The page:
We’ve all been there. It’s a weekday night, dinner needs to be cooked, your son is yelling for your help from another room, and you’re stuck on hold with your internet service provider because your modem took a dump on you. While you’re on hold, that elevator jam muzak is periodically interrupted by a recording of a woman who has told you several times that the internet company’s website provides several troubleshooting guides on the most basic customer inquiries.
From that automated voice system to the web form you filled out when you registered your television, customer service is constantly being refined, tweaked and modified as new innovations in technology continue to challenge and change the customer service experience. Unfortunately, like with most industries, these innovations are only as good as the company using them, as you’ll see below.
Multiple Avenues for Support
As technology has changed, so have the methods that drive customers to support. For example, let’s imagine you’ve just purchased a new phone and it doesn’t seem to be working right, running way too slow and laggy. After you Google your specific problem, you might find your hypothetical solution and stop there. That’s the beauty of the internet nowadays. If not, you’ll probably make a quick hop onto the manufacturer’s website and a click over to their customer support page, which lists a variety of options: call a customer service associate, live chat with a service representative, email your problem and wait for a response, or even search the onsite forum for solutions garnered by customers who have had similar problems.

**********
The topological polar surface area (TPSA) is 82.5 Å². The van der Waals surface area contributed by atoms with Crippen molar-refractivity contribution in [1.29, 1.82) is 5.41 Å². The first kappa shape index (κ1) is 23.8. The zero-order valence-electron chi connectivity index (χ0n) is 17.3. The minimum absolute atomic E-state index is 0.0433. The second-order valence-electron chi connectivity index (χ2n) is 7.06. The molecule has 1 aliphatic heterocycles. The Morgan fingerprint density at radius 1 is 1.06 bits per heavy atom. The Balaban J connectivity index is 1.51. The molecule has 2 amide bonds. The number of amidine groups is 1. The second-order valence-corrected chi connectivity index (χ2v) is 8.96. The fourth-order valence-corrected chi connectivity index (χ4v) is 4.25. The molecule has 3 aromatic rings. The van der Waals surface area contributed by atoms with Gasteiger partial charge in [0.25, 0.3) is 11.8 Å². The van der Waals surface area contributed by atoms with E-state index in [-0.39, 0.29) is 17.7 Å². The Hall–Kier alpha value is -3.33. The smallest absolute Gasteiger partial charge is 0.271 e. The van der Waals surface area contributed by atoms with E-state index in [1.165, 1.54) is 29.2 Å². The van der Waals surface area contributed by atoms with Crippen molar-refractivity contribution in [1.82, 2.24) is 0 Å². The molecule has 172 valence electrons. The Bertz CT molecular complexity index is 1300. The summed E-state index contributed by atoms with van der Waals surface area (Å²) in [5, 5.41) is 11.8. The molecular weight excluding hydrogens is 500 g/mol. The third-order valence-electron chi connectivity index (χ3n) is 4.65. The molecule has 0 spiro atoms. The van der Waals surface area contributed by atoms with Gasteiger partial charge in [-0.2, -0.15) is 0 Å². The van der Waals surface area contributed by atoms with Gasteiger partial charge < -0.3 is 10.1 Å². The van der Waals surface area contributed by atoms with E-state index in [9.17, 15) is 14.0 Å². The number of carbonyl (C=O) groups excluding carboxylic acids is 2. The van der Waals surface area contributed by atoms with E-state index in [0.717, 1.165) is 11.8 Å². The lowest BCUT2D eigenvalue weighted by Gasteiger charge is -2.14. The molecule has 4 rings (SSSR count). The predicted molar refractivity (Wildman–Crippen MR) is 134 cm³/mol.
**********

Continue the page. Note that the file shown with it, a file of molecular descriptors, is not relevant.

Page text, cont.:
The catch is that with multiple customer service fronts comes the propensity for multiple instances of failure. Broken contact forms, forums filled with spam or bad information, and emails that go unanswered are oft-overlooked issues that can quickly tarnish a brand’s reputation. Common logic dictates that if one of these avenues malfunctions, the average user will simply try another—but, unfortunately, just one of these maladies may leave an already disheveled customer upset and unwilling to engage with your company further. Businesses that take advantage of multiple customer service contact points need to be vigilant and positive that all of their customer service portals are up to date and functioning as intended. Any other attitude may come off as negligent, especially when many customers simply want to believe in the companies they purchase from (as Simon Sinek said, people don’t buy what you do; they buy why you do it). Innovation, in this regard, should always serve the customer first. Show them that you care about their customer experience by providing multiple lanes of support that work, and they will care about you and your product.